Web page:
I own a construction company and there are many situations where I simply don’t allow my employees (men or women) to work alone. It’s unsafe, according to OSHA, especially when operating certain machinery or equipment. And I definitely don’t allow any woman employee to work in a vacant building alone.

Most victims of rape and sexual assault are women (according to the U.S. Department of Justice, 2023), and almost all of them have one thing in common when they were attacked: They were alone. These common "lone work" situations in the inspection industry are something for women to consider before entering the profession.

Confined spaces. Part of a home inspector’s job is to enter and investigate confined areas, such as crawlspaces and attics. Even the access doors to these areas can be small. The rough-framed opening to an attic need only be 22 inches by 30 inches (according to the International Residential Code, 2018). 

The majority of people who suffer from claustrophobia are women (according to the NIH, 2022). If you have claustrophobia, the home inspection business is not for you. 


Start earning money right away. Becoming a home inspector, even in states that license home inspectors, takes months, not years. Economic independence has become empowering and more important to women in recent generations, allowing them to provide for their families instead of relying on others. The shorter timetable to become a competent inspector compared to a four-year college degree allows women to earn money sooner. InterNACHI’s accredited online courses can be taken at whatever pace is desired.

Inspection courses are free. Between the high costs of tuition and student loan debt, more women are questioning the value of a college degree. Fifty-eight percent of all student debt belongs to women, and it takes women an average of two years longer to pay off their loans, despite making higher payments. (Education Data Initiative, Student Loan Debt by Gender, 2021). InterNACHI’s accredited inspection courses are free.

Inspection courses are convenient. Seventy-five percent of unpaid household and childcare work is performed by women (United Nations, 2021). InterNACHI's online courses are available all the time, anytime, from anywhere, making it easier for women with personal obligations to fulfill the required education.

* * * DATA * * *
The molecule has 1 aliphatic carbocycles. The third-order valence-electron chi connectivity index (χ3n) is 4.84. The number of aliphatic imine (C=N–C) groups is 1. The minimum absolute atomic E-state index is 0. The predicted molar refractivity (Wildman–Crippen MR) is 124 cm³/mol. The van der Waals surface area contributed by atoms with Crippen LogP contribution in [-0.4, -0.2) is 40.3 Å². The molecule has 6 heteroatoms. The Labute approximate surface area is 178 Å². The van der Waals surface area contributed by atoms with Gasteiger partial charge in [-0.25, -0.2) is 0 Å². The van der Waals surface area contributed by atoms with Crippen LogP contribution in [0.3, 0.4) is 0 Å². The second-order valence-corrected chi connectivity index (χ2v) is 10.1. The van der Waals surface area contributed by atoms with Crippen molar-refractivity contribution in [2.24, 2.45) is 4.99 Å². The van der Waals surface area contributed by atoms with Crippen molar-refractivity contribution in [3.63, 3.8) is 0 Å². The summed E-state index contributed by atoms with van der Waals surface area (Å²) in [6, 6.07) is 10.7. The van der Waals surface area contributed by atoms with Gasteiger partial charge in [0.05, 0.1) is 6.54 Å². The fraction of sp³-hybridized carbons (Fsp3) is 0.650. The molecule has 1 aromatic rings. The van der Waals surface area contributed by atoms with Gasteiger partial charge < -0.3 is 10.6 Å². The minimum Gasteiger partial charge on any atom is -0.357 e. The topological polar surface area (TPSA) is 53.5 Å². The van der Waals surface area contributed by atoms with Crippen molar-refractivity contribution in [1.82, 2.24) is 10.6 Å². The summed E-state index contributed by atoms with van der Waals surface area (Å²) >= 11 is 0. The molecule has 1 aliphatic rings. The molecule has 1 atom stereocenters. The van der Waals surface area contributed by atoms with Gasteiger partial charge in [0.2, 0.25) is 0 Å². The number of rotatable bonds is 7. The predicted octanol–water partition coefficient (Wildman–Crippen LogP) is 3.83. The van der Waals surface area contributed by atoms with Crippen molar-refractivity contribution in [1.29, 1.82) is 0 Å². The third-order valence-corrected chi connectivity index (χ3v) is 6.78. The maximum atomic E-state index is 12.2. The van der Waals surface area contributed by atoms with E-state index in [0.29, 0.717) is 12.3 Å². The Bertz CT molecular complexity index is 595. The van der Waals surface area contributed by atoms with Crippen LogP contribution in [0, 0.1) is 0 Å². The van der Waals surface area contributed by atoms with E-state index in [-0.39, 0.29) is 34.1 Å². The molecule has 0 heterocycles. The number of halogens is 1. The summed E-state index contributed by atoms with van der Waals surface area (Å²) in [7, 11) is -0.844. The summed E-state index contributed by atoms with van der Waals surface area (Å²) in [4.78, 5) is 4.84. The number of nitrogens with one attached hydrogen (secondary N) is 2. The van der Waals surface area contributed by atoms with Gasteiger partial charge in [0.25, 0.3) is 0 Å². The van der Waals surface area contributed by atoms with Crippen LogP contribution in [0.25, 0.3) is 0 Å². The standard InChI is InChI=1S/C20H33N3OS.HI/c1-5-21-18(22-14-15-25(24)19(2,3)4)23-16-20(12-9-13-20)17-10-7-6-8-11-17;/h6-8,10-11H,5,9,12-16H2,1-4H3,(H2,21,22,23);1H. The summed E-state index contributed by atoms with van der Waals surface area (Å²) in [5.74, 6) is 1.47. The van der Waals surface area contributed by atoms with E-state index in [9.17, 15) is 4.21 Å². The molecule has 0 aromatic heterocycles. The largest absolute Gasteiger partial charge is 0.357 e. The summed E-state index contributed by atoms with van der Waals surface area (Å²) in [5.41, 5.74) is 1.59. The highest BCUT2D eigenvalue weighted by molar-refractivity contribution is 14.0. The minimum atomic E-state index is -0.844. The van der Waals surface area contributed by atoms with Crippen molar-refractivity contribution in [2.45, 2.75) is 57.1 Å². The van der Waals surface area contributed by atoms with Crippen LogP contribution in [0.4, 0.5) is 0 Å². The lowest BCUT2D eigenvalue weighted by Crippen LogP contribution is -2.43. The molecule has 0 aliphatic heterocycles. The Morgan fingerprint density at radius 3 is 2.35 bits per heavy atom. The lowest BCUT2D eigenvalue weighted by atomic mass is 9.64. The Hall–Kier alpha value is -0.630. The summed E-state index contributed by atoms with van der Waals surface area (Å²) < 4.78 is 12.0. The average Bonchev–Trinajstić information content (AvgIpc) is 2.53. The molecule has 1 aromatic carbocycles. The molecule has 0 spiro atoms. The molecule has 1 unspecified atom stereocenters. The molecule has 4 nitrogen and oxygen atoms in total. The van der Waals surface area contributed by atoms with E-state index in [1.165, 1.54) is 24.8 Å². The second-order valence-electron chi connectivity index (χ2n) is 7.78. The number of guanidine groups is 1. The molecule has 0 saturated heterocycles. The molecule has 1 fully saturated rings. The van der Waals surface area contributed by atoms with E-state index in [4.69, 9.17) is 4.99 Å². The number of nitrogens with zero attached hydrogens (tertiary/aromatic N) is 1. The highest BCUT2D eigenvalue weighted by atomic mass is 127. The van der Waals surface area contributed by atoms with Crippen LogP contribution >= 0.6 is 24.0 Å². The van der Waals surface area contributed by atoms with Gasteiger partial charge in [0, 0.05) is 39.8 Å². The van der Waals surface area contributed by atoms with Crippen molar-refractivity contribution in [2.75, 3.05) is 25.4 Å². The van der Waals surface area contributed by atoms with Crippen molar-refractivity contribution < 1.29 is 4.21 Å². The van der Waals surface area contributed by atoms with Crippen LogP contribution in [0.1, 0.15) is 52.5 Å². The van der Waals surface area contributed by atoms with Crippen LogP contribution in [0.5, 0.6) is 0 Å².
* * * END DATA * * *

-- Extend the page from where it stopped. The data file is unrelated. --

Little startup capital is required. Women entrepreneurs are more likely to self-finance and less likely to have access to outside money when launching a business (U.S. Department of Commerce, 2010).  The inspection industry requires very little startup money. You can literally purchase every inspection product and service – from insurance to infrared cameras – for less than the cost of one pizza oven.

Brute strength is not required. It is no surprise that the average man tends to be considerably stronger than the average woman (Princeton University, 2022). Many of the trades rely on absolute physical strength. For example, a mason can expect to handle about 7,600 pounds  of brick or concrete (about the weight of an elephant) and perform more than 1,000 forward-bending tasks per day (Center for Construction Research and Training, 2022). 

In sharp contrast, the heaviest tool a home inspector handles is an aluminum ladder. There is no material to move. Flashlights, meters, and infrared cameras are all small, lightweight tools. The lack of sheer strength needed to perform a home inspection makes the job particularly suitable for many women. 

Women are better communicators than men. When writing this section of this article, I came upon so many studies that confirmed that women are better at communicating than men that I chose not to cite them all. The reader can find a seemingly endless number of them confirming this assertion with a simple online search.